13. Interesting book about a little-known chapter in Napoleon's life--the years he spent on St. Helena in exile. The story is told by the daughter of a man who provisions ships for the East India Trading Company on their journey to Cape Town. She is young (13) when the book starts, headstrong and impulsive, but when Napoleon arrives and stays in a makeshift house next to where she lives with her family, they all become friends with the man who starts out as an enemy but becomes OGF (Our Great Friend [...]

    14. I was provided an ARC of this book by the publishers in exchange for an honest review. This review was originally posted at eclectictales: eclectictales/blog/201I tried, you guys, I really did. The opening chapter didn’t quite grip me, but I read on in the hopes of the story picking up. Unfortunately it never did for me: I didn’t really feel for the story, the characters weren’t particularly compelling, and getting through the book was a chore that it was difficult to appreciate the themes [...]

    15. When reading historical novels I love when it is written with what I imagine to be accurate languages or the time, evoking expressions and words that seem to be extinct in the modern world. Tom Keneally hits this one on the head in that respect. Unfortunately I can't find much else to recommend the book. I read it as an audiobook, and I was having to make myself put it on for my drive. I enjoyed the historical aspects of this tale, and wonder how much of the distinct bias around some of the char [...]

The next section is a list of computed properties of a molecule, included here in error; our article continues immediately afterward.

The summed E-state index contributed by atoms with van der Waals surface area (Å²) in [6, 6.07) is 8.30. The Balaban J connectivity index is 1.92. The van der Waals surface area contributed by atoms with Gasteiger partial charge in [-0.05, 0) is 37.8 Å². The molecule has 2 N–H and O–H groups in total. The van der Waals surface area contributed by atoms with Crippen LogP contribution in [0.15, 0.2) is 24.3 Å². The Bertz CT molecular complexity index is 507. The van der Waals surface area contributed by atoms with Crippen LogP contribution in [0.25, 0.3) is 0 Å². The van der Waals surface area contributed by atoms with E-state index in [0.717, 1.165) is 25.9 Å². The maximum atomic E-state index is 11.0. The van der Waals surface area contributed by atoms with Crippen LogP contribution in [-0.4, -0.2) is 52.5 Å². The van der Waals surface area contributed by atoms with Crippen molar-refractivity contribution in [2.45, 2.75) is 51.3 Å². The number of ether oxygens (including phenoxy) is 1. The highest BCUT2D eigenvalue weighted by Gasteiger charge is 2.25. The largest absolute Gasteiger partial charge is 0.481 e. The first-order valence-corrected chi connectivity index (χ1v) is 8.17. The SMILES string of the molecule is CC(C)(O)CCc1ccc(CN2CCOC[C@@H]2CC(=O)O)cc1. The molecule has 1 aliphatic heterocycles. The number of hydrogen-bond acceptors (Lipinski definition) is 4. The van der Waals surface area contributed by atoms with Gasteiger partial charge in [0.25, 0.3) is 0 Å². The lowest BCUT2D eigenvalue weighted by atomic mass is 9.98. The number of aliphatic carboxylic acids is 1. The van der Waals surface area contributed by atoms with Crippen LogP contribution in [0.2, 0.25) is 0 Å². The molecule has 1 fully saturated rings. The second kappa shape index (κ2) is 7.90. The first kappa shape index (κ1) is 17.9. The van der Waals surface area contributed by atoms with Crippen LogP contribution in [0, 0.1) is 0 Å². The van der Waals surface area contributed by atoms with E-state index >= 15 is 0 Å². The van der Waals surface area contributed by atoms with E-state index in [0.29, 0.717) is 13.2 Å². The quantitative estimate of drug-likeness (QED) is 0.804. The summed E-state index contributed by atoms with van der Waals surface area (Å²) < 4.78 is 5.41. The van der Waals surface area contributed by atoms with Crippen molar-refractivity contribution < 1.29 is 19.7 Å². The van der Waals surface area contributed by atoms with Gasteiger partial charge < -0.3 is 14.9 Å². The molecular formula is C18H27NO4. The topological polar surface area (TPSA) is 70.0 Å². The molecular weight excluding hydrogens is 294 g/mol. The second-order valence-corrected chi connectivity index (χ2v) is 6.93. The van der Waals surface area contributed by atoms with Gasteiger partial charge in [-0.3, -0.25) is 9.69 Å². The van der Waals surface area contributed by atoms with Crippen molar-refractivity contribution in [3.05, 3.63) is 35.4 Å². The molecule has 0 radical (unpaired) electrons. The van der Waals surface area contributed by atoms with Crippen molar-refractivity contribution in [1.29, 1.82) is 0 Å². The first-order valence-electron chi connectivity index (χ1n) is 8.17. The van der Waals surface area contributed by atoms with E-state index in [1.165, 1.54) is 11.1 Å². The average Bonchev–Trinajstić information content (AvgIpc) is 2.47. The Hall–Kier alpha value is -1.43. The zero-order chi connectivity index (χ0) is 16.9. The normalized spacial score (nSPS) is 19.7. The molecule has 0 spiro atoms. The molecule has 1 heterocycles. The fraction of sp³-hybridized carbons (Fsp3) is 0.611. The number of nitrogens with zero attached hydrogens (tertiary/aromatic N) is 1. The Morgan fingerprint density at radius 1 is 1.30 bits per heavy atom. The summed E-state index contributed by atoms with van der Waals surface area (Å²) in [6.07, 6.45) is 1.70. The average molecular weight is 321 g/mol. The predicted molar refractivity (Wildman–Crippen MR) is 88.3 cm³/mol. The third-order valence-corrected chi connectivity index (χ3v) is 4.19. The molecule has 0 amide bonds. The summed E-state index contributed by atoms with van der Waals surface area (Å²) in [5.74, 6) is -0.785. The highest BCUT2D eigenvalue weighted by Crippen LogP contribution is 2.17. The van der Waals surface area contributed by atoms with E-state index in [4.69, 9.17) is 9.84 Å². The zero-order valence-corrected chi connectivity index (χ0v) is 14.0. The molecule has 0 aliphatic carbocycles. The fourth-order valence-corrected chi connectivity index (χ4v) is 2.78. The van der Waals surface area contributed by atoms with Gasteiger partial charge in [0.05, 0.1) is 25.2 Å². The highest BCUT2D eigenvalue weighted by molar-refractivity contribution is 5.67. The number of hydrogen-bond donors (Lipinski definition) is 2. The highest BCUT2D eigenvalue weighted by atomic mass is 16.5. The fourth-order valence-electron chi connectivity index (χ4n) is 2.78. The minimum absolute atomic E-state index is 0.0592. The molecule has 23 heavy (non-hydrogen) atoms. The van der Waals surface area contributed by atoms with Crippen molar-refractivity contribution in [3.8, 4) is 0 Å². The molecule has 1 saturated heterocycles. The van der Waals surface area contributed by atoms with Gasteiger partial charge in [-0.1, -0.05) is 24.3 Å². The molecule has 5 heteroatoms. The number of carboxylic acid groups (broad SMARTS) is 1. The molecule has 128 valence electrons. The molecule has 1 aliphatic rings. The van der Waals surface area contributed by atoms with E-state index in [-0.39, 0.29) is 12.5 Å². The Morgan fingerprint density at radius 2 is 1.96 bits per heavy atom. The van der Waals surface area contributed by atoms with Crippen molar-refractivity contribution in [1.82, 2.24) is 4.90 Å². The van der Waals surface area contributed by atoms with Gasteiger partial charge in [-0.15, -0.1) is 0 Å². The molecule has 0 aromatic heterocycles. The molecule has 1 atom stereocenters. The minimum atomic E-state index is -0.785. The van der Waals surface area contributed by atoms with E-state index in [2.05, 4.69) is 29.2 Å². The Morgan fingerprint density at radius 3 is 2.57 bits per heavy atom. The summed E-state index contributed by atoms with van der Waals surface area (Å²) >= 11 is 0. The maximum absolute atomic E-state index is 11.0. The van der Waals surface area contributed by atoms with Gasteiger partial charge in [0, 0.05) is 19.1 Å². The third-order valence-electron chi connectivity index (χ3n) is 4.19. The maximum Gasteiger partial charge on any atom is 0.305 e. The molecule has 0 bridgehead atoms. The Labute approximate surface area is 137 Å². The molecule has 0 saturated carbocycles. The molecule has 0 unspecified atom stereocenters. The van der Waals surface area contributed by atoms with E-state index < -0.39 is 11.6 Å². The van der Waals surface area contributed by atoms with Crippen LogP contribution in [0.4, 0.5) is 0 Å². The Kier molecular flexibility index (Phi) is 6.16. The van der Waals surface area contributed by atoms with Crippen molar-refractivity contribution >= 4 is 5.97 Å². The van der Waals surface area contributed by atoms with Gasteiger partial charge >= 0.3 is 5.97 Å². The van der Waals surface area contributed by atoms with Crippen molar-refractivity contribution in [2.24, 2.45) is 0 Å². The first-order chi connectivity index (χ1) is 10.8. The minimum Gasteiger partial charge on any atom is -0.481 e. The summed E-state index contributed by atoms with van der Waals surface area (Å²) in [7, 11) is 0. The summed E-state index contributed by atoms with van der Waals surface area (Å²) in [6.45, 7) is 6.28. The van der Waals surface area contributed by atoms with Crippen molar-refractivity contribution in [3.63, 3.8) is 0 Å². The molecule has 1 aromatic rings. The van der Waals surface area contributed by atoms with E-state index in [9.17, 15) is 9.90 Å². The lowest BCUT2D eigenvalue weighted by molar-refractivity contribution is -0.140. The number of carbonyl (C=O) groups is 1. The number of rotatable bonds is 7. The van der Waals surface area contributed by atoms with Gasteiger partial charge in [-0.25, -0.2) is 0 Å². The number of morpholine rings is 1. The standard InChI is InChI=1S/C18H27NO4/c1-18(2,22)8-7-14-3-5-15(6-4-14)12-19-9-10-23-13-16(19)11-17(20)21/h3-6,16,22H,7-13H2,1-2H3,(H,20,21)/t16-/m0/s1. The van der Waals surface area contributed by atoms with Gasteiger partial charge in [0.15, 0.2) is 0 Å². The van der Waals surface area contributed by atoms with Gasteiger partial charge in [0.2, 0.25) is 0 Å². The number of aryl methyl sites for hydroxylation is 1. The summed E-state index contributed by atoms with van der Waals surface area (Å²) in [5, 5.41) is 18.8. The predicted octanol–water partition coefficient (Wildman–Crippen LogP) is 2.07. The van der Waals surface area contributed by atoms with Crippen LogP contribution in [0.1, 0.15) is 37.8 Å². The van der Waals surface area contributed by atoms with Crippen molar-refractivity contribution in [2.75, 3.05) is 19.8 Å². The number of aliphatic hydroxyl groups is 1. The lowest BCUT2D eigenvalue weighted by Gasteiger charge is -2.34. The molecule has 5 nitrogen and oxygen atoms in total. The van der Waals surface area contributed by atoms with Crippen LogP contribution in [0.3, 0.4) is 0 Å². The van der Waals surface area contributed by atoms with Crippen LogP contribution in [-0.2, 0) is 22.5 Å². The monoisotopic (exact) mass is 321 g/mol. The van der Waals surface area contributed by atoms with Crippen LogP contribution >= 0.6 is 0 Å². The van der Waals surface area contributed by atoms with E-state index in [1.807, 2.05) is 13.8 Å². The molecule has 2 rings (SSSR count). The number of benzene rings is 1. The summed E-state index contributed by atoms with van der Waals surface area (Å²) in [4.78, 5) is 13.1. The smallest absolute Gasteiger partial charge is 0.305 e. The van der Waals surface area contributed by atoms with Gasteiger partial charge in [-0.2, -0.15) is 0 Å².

16. Some authors can take a potentially terrific story and turn it into dry, dry toast. This book is the third Keneally book I've attempted. The book started out dragging and just slogged on from there. I think the author has been living on "Schindler's List" for his entire career (and that, my friend, was not a easy read either, the movie was infinitely better although I can't say enjoyable). The writing is confused, the characters uninteresting (how can you make Napoleon uninteresting, you say? We [...]

    17. You must first realise this book is based on real events. There has been a prior work of fiction on the same subject but there is also the book written by the central figure herself ! A remarkable story; the English family that befriended Napoleon Bonaparte "The Emporer Napoleon" in his final island exile.Only my 2nd Keneally book. I have read his 3rd - published in 1967 - and now his most recent. It leaves me keen to read more of his work. There is an easy style at work in this book, lots of po [...]

    18. I was curious about Napoleon's life in exile as a prisoner on St. Helena. Parts of the historical novel are interesting, and I wondered if teens might enjoy it since the story is related through a family who lived on St. Helena then. One of the daughters was quite feisty and became friendly with the former emperor. The many slow parts were discouraging and I almost put it aside. Someone interested in Napoleon's last years and the conditions of his exile would find this interesting.

    19. This is the strange story of Betsy Balcombe, a young English girl resident of St Helena, and her friendship with the exiled Napoleon. It's the incongruities of the relationship that make it so fascinating and Keneally does his usual masterful job of exploring the complexities.

    20. Here I am on my continued saga of reading Keneally’s vast oeuvre This story has a fascinating premise. Keneally was at the National Gallery of Victoria when he discovered a connection between an Australian settler family and Napoleon Bonaparte.Not being a Francophile I have very little knowledge of Napoleon although it always interested me that he never received the bad press that his twentieth century Germanic successor. Why hasn’t he been vilified as an evil military aggressor like Hitler? [...]